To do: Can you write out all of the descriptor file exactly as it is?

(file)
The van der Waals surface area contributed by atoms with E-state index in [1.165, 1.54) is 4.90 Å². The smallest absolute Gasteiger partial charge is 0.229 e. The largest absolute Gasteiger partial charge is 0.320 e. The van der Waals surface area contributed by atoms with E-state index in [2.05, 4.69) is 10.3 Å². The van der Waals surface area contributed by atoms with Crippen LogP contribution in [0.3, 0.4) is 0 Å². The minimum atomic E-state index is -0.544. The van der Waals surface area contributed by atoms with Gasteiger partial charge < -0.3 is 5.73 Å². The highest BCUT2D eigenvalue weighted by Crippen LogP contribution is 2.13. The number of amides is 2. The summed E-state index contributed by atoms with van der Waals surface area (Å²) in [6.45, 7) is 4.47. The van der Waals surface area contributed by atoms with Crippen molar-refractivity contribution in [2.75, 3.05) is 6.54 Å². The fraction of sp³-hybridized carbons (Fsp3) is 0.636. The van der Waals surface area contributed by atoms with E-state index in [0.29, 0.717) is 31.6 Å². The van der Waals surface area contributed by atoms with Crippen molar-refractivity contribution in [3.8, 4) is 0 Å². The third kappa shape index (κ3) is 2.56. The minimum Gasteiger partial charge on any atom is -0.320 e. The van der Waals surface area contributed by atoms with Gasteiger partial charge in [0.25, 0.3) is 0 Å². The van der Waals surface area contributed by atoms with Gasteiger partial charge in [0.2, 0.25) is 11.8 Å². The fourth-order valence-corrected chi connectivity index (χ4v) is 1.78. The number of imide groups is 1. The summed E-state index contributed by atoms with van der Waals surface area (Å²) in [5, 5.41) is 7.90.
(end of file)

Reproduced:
The van der Waals surface area contributed by atoms with E-state index in [1.165, 1.54) is 4.90 Å². The smallest absolute Gasteiger partial charge is 0.229 e. The largest absolute Gasteiger partial charge is 0.320 e. The van der Waals surface area contributed by atoms with E-state index in [2.05, 4.69) is 10.3 Å². The van der Waals surface area contributed by atoms with Crippen LogP contribution in [0.3, 0.4) is 0 Å². The minimum atomic E-state index is -0.544. The van der Waals surface area contributed by atoms with Gasteiger partial charge < -0.3 is 5.73 Å². The highest BCUT2D eigenvalue weighted by Crippen LogP contribution is 2.13. The number of amides is 2. The summed E-state index contributed by atoms with van der Waals surface area (Å²) in [6.45, 7) is 4.47. The van der Waals surface area contributed by atoms with Crippen molar-refractivity contribution in [2.75, 3.05) is 6.54 Å². The fraction of sp³-hybridized carbons (Fsp3) is 0.636. The van der Waals surface area contributed by atoms with E-state index in [0.29, 0.717) is 31.6 Å². The van der Waals surface area contributed by atoms with Crippen molar-refractivity contribution in [3.8, 4) is 0 Å². The third kappa shape index (κ3) is 2.56. The minimum Gasteiger partial charge on any atom is -0.320 e. The van der Waals surface area contributed by atoms with Gasteiger partial charge in [0.25, 0.3) is 0 Å². The van der Waals surface area contributed by atoms with Gasteiger partial charge in [0.2, 0.25) is 11.8 Å². The fourth-order valence-corrected chi connectivity index (χ4v) is 1.78. The number of imide groups is 1. The summed E-state index contributed by atoms with van der Waals surface area (Å²) in [5, 5.41) is 7.90.